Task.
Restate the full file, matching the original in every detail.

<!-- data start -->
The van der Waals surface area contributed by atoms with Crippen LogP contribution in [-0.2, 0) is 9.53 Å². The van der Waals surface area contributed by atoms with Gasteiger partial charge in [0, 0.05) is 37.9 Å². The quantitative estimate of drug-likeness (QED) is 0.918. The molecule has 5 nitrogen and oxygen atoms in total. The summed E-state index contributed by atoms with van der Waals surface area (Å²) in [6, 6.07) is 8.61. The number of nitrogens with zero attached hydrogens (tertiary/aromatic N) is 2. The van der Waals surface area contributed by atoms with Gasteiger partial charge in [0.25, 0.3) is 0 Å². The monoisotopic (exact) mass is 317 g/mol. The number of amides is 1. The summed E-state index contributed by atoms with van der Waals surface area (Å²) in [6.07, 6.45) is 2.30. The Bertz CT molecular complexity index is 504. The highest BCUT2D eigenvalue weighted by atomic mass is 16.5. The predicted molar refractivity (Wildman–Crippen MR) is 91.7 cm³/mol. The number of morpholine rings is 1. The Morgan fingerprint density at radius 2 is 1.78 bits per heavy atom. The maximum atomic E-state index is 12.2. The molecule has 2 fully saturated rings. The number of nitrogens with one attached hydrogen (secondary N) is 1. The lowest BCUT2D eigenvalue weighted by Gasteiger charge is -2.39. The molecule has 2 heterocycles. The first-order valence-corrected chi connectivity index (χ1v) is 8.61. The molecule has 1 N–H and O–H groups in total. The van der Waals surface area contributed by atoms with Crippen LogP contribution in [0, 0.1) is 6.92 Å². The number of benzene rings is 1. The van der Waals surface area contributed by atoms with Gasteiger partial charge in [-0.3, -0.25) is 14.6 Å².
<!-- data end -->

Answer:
The van der Waals surface area contributed by atoms with Crippen LogP contribution in [-0.2, 0) is 9.53 Å². The van der Waals surface area contributed by atoms with Gasteiger partial charge in [0, 0.05) is 37.9 Å². The quantitative estimate of drug-likeness (QED) is 0.918. The molecule has 5 nitrogen and oxygen atoms in total. The summed E-state index contributed by atoms with van der Waals surface area (Å²) in [6, 6.07) is 8.61. The number of nitrogens with zero attached hydrogens (tertiary/aromatic N) is 2. The van der Waals surface area contributed by atoms with Gasteiger partial charge in [0.25, 0.3) is 0 Å². The monoisotopic (exact) mass is 317 g/mol. The number of amides is 1. The summed E-state index contributed by atoms with van der Waals surface area (Å²) in [6.07, 6.45) is 2.30. The Bertz CT molecular complexity index is 504. The highest BCUT2D eigenvalue weighted by atomic mass is 16.5. The predicted molar refractivity (Wildman–Crippen MR) is 91.7 cm³/mol. The number of morpholine rings is 1. The Morgan fingerprint density at radius 2 is 1.78 bits per heavy atom. The maximum atomic E-state index is 12.2. The molecule has 2 fully saturated rings. The number of nitrogens with one attached hydrogen (secondary N) is 1. The lowest BCUT2D eigenvalue weighted by Gasteiger charge is -2.39. The molecule has 2 heterocycles. The first-order valence-corrected chi connectivity index (χ1v) is 8.61. The molecule has 1 N–H and O–H groups in total. The van der Waals surface area contributed by atoms with Crippen LogP contribution in [0, 0.1) is 6.92 Å². The number of benzene rings is 1. The van der Waals surface area contributed by atoms with Gasteiger partial charge in [-0.3, -0.25) is 14.6 Å².